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We're Ken Hebenstreit and Sharlan Douglas, blogging here about the books we love: Mysteries, suspense, crime fiction. If you want to comment on one of our postings, click on its headline.

Archive for June, 2010

Free bag when you purchase 2 books

If you have one book, you really don’t need anything to carry it in, right?  But if you have two, well, then that’s another story.  So buy two books from our website and get a handy, eco-friendly bag in which to tote them around!  Or buy from us at one of two upcoming book fairs and get one free with your purchase!

To Kill a Mockingbird is 50 this year …

…and there’s a website celebrating it.

If you don’t have a first edition, this could be your year, or you might decide to acquire an even rarer advance reading copy.   Here’s info about both books.

Fear the Worst by Linwood Barclay

I kept turning the pages in this book, even while rolling my eyes as coincidence piled up on exaggeration which piled up on improbability.  I do like stories in which a hapless schlump discovers new depths in himself as he outwits and beats up the bad guys, but Barclay’s protagonist never really grows.

13 book hacks for the library crowd

Of course you should be buying books from us but heck, even I check them out at the library.  I can’t be trusted with a $250 first edition in one hand and a glass of red wine in the other.  Our library makes it easy: I can browse online to reserve the books I want and  I get an email when they’re ready for pickup.

Here are some tips from the highly useful website Lifehacker.com on how to get the most out of your local library.

Oil spill in the gulf? Get me Bruce Willis!

In the June 18, 2010 Entertainment Weekly (no link available), Stephen King recalls the movie Armageddon.  In it, Bruce Willis is an oil rig roughneck drafted by the government’s Billy Bob Thornton to lead a team of space cowboys into the wild blue yonder to split an asteroid and save the planet.

“Armageddon is full of resonant lines, if you’ve been following the Gulf oil-spill story,” King writes. “Bruce Willis asks Billy Bob, ‘You’ve gotta have some kind of backup plan, right?’ To which the redoubtable Mr. Thornton replies, ‘No we don’t have a backup plan.’   That qualifies him for the BP board of directors in my opinion …”

Ken continues to disagree with all this and has an APB out for Dirk Pitt to cap the well and clean up the oil, just in time to hook up with that hot female marine biologist …

Elmore Leonard Literary Arts and Film Festival

The Birmingham, MI Community House (just a hop, skip and a jump up the road from us here in Royal Oak, Mich.) will honor homie Elmore Leonard November 10-13 with short story and film competitions, a screening of the pilot of the TV series “Justified” and a gala tribute to Dutch.  Read more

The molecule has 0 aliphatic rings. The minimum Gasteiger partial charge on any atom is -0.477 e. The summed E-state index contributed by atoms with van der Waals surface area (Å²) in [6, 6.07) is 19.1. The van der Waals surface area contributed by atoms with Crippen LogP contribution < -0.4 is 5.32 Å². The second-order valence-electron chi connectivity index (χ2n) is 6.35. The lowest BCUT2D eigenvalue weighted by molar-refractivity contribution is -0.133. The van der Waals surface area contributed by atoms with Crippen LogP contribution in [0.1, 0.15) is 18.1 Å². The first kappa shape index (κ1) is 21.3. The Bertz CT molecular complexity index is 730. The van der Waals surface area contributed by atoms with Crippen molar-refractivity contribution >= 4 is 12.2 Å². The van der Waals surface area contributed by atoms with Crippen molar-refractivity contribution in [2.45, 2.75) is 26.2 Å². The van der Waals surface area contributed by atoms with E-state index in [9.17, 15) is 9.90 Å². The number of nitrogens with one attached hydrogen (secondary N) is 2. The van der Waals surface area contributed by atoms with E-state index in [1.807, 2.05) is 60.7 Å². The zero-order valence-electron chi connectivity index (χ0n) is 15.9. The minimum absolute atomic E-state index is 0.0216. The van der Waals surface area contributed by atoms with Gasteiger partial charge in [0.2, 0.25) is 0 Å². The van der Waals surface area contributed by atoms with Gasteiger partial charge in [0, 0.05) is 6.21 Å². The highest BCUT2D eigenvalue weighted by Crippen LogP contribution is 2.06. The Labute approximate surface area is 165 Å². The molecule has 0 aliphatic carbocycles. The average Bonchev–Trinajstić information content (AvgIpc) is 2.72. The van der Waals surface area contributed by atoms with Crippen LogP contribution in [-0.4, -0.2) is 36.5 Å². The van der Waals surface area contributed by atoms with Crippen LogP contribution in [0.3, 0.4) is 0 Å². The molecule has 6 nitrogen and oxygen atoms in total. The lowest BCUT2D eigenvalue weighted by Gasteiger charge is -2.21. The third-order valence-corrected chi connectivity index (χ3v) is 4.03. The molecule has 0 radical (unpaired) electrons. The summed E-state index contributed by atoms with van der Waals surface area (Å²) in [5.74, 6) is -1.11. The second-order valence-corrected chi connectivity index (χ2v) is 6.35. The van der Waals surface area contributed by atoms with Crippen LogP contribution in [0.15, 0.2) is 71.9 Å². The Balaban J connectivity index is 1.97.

Marcus Sakey reviews Lee Child

In the latest Mystery Scene magazine, Marcus Sakey reviews Lee Child’s first book, Killing Floor.  He says, “Writing is about rhythm and balance and enticement.  It’s a dance, a seduction.  One good sentence eases a reader into the next one.  At a glance, Child’s basic structure and matter-of-fact description seem simplistic.  But there is a subtle, calculated beat to it that pulls a reader through like a drum for a march.  When someone says that they couldn’t put a book down, that’s only partly because they wanted to find out what happened; it’s also because the rhythm of the prose never game them the chance.”

Awards season

Mystery Scene Magazine posts the winners of the Agatha and Edgar awards and the Ellis and Poe nominations here.

Oil spill solution

BP hasn’t been able to fix the problem with the oil spill.  Our national economy and ecology are in dire peril.  What I want to know is why hasn’t President Obama asked for help from NUMA and Dirk Pitt?

Exile by Denise Mina

OK, I’ll stop harping about how great Denise Mina is.  After I get done reminding you how great she is.  We met Maureen O’Donnell in Mina’s first book, Garnethill, as she was recovering from the psychological aftershock of childhood sexual abuse.  As an ad hoc detective, she tracked down a killer in the murky world of care givers and patients.  She’s even more ad hoc, but immensely insightful, in Exile, uncovering the fate of an abuse victim in the world of drug dealers, while trying to find out what “normal” means in her own life with family, friends and lovers.   Mina’s language continues to captivate me.  Try this:  “Maureen inhaled and felt the nicotine trickle into her system, tickling her fingers, opening hair hair follicles, placating the angry rims of her eyes, kicking her into the day.”